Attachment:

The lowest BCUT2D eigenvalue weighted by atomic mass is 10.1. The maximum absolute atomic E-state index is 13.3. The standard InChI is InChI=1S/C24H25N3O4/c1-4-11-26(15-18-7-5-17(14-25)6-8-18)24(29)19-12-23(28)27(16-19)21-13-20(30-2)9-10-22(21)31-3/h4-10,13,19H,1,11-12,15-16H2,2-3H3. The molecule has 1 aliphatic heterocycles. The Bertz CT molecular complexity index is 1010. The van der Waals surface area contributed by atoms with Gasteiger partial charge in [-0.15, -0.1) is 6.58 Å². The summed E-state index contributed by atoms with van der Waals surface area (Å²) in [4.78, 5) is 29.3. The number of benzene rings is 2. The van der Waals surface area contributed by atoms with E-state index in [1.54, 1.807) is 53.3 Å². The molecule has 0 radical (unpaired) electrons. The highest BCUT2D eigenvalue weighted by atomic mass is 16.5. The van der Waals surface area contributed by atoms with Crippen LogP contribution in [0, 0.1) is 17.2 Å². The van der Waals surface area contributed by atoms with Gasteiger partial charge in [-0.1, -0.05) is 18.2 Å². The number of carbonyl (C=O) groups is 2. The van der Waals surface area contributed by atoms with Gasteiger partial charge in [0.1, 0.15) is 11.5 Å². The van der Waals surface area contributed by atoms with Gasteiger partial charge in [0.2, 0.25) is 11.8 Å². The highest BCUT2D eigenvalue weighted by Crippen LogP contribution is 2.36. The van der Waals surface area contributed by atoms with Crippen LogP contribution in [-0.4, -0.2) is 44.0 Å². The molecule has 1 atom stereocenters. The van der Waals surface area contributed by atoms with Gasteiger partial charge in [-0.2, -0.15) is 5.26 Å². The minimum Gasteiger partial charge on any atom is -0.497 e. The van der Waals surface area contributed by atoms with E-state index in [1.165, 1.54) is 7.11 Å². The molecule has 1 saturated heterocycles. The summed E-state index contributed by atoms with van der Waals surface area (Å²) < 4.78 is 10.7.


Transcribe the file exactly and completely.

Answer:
The lowest BCUT2D eigenvalue weighted by atomic mass is 10.1. The maximum absolute atomic E-state index is 13.3. The standard InChI is InChI=1S/C24H25N3O4/c1-4-11-26(15-18-7-5-17(14-25)6-8-18)24(29)19-12-23(28)27(16-19)21-13-20(30-2)9-10-22(21)31-3/h4-10,13,19H,1,11-12,15-16H2,2-3H3. The molecule has 1 aliphatic heterocycles. The Bertz CT molecular complexity index is 1010. The van der Waals surface area contributed by atoms with Gasteiger partial charge in [-0.15, -0.1) is 6.58 Å². The summed E-state index contributed by atoms with van der Waals surface area (Å²) in [4.78, 5) is 29.3. The number of benzene rings is 2. The van der Waals surface area contributed by atoms with E-state index in [1.54, 1.807) is 53.3 Å². The molecule has 0 radical (unpaired) electrons. The highest BCUT2D eigenvalue weighted by atomic mass is 16.5. The van der Waals surface area contributed by atoms with Crippen LogP contribution in [0, 0.1) is 17.2 Å². The van der Waals surface area contributed by atoms with Gasteiger partial charge in [-0.1, -0.05) is 18.2 Å². The number of carbonyl (C=O) groups is 2. The van der Waals surface area contributed by atoms with Gasteiger partial charge in [0.1, 0.15) is 11.5 Å². The van der Waals surface area contributed by atoms with Gasteiger partial charge in [0.2, 0.25) is 11.8 Å². The highest BCUT2D eigenvalue weighted by Crippen LogP contribution is 2.36. The van der Waals surface area contributed by atoms with Crippen LogP contribution in [-0.4, -0.2) is 44.0 Å². The molecule has 1 atom stereocenters. The van der Waals surface area contributed by atoms with Gasteiger partial charge in [-0.2, -0.15) is 5.26 Å². The minimum Gasteiger partial charge on any atom is -0.497 e. The van der Waals surface area contributed by atoms with E-state index in [1.165, 1.54) is 7.11 Å². The molecule has 1 saturated heterocycles. The summed E-state index contributed by atoms with van der Waals surface area (Å²) < 4.78 is 10.7.